1. LTP5901-IPM/LTP5902-IPM
  2. WirelessHART - How it works

From the perspective of power usage, Bluetooth 3.0 does not seem like a viable choice, given your constraints.

Let us assume that you want to transmit data for 2 seconds every minute, and then sleep for the rest of the time. Given your range requirements of 30 metres, you will likely need to use a Class 1 Bluetooth Radio:

Class 1, primarily for industrial use cases, [have a range of up to] 100 metres (300 ft). Bluetooth Marketing qualifies that Class 1 range is in most cases 20–30 metres (66–98 ft)

I would imagine the lower range would occur in situations where there was not a clear path for the radio transmissions, and perhaps in challenging radio environments. Outside, I would imagine this is less of a problem.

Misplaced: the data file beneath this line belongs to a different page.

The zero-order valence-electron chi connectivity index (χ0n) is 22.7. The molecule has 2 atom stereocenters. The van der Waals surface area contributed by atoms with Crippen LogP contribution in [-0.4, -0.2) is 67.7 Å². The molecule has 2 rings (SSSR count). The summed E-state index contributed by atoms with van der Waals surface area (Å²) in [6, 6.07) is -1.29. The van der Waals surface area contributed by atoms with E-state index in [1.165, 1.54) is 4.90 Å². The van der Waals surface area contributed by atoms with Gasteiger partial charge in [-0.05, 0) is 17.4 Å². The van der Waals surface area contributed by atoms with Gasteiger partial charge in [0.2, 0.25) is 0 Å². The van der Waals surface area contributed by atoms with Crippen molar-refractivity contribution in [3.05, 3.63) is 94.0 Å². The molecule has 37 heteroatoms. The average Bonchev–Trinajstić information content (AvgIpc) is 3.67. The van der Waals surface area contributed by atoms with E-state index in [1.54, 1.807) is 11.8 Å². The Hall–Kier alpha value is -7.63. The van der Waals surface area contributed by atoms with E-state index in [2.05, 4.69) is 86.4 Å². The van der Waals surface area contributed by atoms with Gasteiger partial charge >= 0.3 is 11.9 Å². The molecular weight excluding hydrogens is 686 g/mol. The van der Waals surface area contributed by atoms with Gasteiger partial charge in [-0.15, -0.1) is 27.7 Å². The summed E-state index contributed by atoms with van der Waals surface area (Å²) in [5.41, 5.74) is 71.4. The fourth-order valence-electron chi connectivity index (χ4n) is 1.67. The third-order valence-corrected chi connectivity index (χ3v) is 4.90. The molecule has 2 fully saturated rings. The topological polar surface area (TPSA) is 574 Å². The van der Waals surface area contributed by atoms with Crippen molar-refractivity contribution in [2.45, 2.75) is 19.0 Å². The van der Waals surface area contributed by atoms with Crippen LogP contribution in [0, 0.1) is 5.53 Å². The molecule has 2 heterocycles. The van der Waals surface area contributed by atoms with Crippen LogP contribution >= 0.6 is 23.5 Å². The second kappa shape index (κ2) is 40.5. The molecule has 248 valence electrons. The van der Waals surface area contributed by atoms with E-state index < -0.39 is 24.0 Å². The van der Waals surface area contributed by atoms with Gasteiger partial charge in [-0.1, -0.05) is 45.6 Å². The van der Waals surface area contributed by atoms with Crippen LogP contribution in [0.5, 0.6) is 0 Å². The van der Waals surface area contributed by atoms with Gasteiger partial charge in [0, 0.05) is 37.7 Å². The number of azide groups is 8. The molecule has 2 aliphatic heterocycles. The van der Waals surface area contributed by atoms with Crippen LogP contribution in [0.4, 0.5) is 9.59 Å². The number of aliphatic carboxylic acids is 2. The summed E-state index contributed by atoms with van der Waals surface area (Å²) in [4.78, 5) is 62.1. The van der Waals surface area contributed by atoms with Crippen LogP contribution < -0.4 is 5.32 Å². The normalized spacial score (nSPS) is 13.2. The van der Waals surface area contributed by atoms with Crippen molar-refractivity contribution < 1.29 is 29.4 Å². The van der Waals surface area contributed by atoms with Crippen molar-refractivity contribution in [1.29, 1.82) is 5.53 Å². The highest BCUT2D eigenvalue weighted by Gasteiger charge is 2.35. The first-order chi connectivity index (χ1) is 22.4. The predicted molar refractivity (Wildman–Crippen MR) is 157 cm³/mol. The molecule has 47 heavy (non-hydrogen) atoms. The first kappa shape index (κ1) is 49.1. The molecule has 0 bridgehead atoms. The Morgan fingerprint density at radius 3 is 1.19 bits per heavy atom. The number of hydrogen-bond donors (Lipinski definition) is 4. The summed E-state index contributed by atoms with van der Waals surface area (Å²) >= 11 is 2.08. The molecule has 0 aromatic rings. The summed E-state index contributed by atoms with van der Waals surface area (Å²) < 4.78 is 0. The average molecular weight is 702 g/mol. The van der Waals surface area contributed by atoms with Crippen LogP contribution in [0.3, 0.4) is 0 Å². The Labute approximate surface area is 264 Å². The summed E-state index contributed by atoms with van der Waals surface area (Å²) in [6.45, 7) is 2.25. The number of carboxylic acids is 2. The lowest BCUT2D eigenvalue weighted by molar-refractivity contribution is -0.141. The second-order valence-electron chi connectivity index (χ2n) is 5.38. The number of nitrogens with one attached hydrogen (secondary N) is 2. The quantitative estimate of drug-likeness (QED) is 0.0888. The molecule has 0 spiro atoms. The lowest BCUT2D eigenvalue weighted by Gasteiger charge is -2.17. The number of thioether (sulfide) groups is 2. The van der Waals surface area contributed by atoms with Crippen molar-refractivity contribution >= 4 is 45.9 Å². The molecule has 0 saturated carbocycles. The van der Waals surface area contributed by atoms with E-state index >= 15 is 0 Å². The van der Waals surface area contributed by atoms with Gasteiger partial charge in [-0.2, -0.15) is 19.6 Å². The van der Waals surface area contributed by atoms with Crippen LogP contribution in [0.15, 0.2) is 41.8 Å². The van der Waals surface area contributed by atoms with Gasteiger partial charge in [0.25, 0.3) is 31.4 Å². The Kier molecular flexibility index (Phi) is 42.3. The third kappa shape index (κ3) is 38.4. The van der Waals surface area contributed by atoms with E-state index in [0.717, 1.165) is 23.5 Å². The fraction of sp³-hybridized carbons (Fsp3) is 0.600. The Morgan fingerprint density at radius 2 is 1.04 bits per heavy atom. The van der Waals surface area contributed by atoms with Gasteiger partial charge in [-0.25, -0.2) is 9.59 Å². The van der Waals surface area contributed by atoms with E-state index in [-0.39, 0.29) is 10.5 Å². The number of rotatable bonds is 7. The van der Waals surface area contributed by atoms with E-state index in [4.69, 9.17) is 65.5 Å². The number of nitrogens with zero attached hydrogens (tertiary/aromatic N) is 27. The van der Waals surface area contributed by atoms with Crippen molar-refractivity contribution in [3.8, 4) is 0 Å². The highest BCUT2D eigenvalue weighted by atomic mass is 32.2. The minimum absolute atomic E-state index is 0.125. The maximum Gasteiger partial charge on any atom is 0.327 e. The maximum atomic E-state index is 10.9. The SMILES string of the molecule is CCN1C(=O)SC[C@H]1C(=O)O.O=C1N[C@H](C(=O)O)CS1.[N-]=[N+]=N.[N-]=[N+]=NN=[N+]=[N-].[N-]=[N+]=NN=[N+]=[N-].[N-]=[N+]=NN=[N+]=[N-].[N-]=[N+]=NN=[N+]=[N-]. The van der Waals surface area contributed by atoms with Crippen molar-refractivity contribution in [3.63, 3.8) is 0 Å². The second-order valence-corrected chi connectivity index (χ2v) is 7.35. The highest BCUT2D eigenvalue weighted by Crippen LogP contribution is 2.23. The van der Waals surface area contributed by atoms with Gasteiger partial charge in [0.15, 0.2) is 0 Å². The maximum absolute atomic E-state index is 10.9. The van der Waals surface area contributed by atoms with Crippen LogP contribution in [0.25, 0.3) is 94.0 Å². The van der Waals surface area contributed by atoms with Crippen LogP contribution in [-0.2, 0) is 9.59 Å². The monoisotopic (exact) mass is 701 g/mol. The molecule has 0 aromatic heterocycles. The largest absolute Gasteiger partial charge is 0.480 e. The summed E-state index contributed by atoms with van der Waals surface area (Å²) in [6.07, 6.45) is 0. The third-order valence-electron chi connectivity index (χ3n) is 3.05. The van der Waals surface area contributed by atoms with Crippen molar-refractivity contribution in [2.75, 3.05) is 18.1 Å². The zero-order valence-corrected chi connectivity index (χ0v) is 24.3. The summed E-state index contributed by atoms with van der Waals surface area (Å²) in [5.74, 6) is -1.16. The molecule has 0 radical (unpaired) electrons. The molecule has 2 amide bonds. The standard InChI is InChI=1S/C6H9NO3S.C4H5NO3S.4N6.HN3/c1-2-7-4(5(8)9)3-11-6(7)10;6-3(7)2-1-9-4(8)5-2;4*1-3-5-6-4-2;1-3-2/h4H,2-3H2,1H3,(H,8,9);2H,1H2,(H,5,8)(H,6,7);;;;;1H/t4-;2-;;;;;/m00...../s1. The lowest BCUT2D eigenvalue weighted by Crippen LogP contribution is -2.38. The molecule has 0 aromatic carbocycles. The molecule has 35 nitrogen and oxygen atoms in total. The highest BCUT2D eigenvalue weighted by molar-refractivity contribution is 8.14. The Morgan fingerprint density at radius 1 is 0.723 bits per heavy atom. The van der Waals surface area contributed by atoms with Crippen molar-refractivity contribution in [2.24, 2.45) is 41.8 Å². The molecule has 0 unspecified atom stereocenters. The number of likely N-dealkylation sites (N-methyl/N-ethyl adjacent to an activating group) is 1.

So, assuming the above is true: you will be transmitting for 1/30th of an hour, at approximately 100mW during the transmission phase.

Hence, per hour, you will consume approximately 0.00333 Wh of energy. For comparison, a 'long-life' alkaline AA battery stores around 2.6 Wh of energy. Therefore, your battery would last about 30 days with Bluetooth 3.0, which isn't really bad, but could be a lot better.

These calculations are all very rough, but they should be in the ballpark if the assumptions are correct. EE Times suggests that 5% of the time transmitting is on the high end, and my estimate of 2 seconds / minute is roughly 3.33%.

Bluetooth Low Energy (BLE) might be more viable; this page suggests 10mW power for a 77m range, which would give a battery life closer to 1 year (325 days, more precisely!). However, this would require new hardware, which is, admittedly, a disadvantage.